Now: how do you know when you’re ready to have sex? For my grandparents’ generation the answer to your question was simple; it’s when you’ve got a wedding ring on your finger. For my parents generation the answer was similarly simple and similarly didactic: wait until you’re in love; that’s when you’ll know. You’ll feel ready. Sweet little epithets Josie, I’m sure you’ll agree, but I have some problems with the wisdom of our ancestors. It fails to take reality into account and, I feel, the problems that wisdom caused were twofold:
1) These rules are too idealistic and fail to factor in human nature. Therefore they made the majority of people (who wanted to have sex but hadn’t found a marriage partner or fallen in love) feel weird or like they’d failed.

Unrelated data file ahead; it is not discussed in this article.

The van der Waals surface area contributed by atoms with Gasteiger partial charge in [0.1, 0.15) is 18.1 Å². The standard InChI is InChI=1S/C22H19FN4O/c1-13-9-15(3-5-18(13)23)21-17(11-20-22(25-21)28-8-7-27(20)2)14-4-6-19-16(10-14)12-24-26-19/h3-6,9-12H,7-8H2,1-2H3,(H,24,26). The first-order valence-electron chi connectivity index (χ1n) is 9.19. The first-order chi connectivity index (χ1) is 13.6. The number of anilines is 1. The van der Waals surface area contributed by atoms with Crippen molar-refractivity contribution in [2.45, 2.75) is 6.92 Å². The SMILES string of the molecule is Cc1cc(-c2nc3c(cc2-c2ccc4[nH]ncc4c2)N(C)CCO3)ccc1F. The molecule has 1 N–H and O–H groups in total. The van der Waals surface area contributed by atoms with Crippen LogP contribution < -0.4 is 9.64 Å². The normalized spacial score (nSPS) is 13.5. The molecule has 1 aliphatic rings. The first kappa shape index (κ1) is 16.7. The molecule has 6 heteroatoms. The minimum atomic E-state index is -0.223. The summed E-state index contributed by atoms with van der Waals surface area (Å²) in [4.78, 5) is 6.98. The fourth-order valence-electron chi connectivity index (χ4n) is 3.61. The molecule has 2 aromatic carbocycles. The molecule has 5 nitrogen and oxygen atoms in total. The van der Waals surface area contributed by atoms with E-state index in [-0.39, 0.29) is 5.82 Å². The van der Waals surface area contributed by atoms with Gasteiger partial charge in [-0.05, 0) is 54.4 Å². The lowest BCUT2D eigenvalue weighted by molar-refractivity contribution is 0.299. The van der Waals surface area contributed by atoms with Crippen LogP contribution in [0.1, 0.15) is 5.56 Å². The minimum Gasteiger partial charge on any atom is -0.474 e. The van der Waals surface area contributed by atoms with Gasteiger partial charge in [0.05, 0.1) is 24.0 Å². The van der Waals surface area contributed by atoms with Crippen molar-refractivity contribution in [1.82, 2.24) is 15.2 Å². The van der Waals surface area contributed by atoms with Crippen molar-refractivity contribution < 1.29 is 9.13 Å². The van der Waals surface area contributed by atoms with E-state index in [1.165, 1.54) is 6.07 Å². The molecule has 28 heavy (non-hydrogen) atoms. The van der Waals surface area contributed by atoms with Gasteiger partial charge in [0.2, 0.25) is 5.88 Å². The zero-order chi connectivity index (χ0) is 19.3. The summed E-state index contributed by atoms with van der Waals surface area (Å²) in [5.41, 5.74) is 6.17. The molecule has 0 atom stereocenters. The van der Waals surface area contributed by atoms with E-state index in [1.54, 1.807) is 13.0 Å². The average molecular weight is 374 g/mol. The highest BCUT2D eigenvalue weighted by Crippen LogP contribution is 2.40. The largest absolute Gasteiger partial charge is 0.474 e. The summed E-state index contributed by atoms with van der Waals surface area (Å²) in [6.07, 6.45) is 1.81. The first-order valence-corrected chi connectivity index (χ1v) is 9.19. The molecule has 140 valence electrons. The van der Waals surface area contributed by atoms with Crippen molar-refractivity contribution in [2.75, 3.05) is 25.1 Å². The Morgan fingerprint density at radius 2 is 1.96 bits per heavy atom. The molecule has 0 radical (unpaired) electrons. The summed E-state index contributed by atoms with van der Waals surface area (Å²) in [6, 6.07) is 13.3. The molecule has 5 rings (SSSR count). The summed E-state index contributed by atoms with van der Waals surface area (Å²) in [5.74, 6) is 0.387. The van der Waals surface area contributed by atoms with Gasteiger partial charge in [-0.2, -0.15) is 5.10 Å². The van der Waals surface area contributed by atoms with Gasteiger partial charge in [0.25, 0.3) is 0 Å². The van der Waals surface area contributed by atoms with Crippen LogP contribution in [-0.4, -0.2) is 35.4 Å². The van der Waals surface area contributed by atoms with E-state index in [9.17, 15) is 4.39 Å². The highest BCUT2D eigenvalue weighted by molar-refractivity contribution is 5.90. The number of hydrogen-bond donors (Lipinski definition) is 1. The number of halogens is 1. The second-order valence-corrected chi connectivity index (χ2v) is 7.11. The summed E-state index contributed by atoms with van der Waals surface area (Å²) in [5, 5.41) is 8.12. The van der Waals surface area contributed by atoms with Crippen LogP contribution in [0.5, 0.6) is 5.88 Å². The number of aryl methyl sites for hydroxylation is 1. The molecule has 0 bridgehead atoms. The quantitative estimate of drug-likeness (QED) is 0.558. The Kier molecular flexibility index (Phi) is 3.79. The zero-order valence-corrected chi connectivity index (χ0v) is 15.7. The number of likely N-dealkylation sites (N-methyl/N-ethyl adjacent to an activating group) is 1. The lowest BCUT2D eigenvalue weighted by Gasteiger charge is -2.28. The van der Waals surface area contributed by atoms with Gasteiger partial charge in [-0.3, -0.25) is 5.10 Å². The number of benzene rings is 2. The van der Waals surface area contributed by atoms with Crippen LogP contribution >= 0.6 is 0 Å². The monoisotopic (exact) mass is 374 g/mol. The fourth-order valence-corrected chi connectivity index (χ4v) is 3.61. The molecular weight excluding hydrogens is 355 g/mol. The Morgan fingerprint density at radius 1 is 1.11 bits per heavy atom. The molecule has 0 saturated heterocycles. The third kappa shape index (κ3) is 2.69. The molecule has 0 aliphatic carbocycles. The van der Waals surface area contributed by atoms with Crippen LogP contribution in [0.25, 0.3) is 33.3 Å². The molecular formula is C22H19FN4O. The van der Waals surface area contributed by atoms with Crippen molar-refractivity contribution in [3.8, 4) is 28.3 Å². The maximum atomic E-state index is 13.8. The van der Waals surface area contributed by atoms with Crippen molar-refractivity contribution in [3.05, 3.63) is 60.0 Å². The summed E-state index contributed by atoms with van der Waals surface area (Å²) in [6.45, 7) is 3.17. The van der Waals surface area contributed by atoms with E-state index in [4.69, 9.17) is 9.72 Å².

2) These rules are oversimplifications and were, weirdly, overcomplicating sex by making people question the quality of the sex they were having and whether they really had been in love or whether this was the person they should’ve married etc, etc, etc. Basically,for those guys, sex = worry.
Both of these problems resulted in the same thing: our parents and grandparents ended up feeling confused, uncomfortable and ashamed of the sex they were and weren’t having and the whole thing caused a lot of upset. Part of those feelings (and the advice itself) came from the notion that your body was yours to preserve and to protect and, by extension, sex wasn’t something you should give away. It was like giving away a part of your self.
Things just aren’t like that anymore.
We are lucky enough, Josie, to live in an evolved version of our parents society which appreciates the value of the mind as the source of our selves. We understand now, through the success of collaboration, that the body is just a vessel for a mind. Our ancestors often talked about this notion (‘it’s what’s inside that counts’ etc) but didn’t really live by it. We are the generation that practices what they preach.